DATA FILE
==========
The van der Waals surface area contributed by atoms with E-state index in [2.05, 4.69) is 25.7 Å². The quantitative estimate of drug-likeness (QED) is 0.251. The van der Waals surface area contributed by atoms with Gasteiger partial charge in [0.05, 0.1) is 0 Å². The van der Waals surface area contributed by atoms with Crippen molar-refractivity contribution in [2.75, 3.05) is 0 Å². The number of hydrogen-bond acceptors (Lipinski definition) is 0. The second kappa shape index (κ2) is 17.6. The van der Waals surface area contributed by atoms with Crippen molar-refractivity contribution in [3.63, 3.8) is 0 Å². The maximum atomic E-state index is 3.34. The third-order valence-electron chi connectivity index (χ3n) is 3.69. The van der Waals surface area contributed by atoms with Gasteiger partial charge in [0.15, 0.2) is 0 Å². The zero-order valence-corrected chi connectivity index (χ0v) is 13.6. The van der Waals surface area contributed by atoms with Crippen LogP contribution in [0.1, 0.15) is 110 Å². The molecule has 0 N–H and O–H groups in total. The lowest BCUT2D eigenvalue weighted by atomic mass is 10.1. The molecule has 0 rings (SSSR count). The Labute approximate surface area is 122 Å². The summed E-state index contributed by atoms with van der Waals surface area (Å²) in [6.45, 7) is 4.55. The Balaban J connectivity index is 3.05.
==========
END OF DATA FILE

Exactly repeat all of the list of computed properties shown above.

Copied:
The van der Waals surface area contributed by atoms with E-state index in [2.05, 4.69) is 25.7 Å². The quantitative estimate of drug-likeness (QED) is 0.251. The van der Waals surface area contributed by atoms with Gasteiger partial charge in [0.05, 0.1) is 0 Å². The van der Waals surface area contributed by atoms with Crippen molar-refractivity contribution in [2.75, 3.05) is 0 Å². The number of hydrogen-bond acceptors (Lipinski definition) is 0. The second kappa shape index (κ2) is 17.6. The van der Waals surface area contributed by atoms with Crippen molar-refractivity contribution in [3.63, 3.8) is 0 Å². The maximum atomic E-state index is 3.34. The third-order valence-electron chi connectivity index (χ3n) is 3.69. The van der Waals surface area contributed by atoms with Gasteiger partial charge in [0.15, 0.2) is 0 Å². The zero-order valence-corrected chi connectivity index (χ0v) is 13.6. The van der Waals surface area contributed by atoms with Crippen LogP contribution in [0.1, 0.15) is 110 Å². The molecule has 0 N–H and O–H groups in total. The lowest BCUT2D eigenvalue weighted by atomic mass is 10.1. The molecule has 0 rings (SSSR count). The Labute approximate surface area is 122 Å². The summed E-state index contributed by atoms with van der Waals surface area (Å²) in [6.45, 7) is 4.55. The Balaban J connectivity index is 3.05.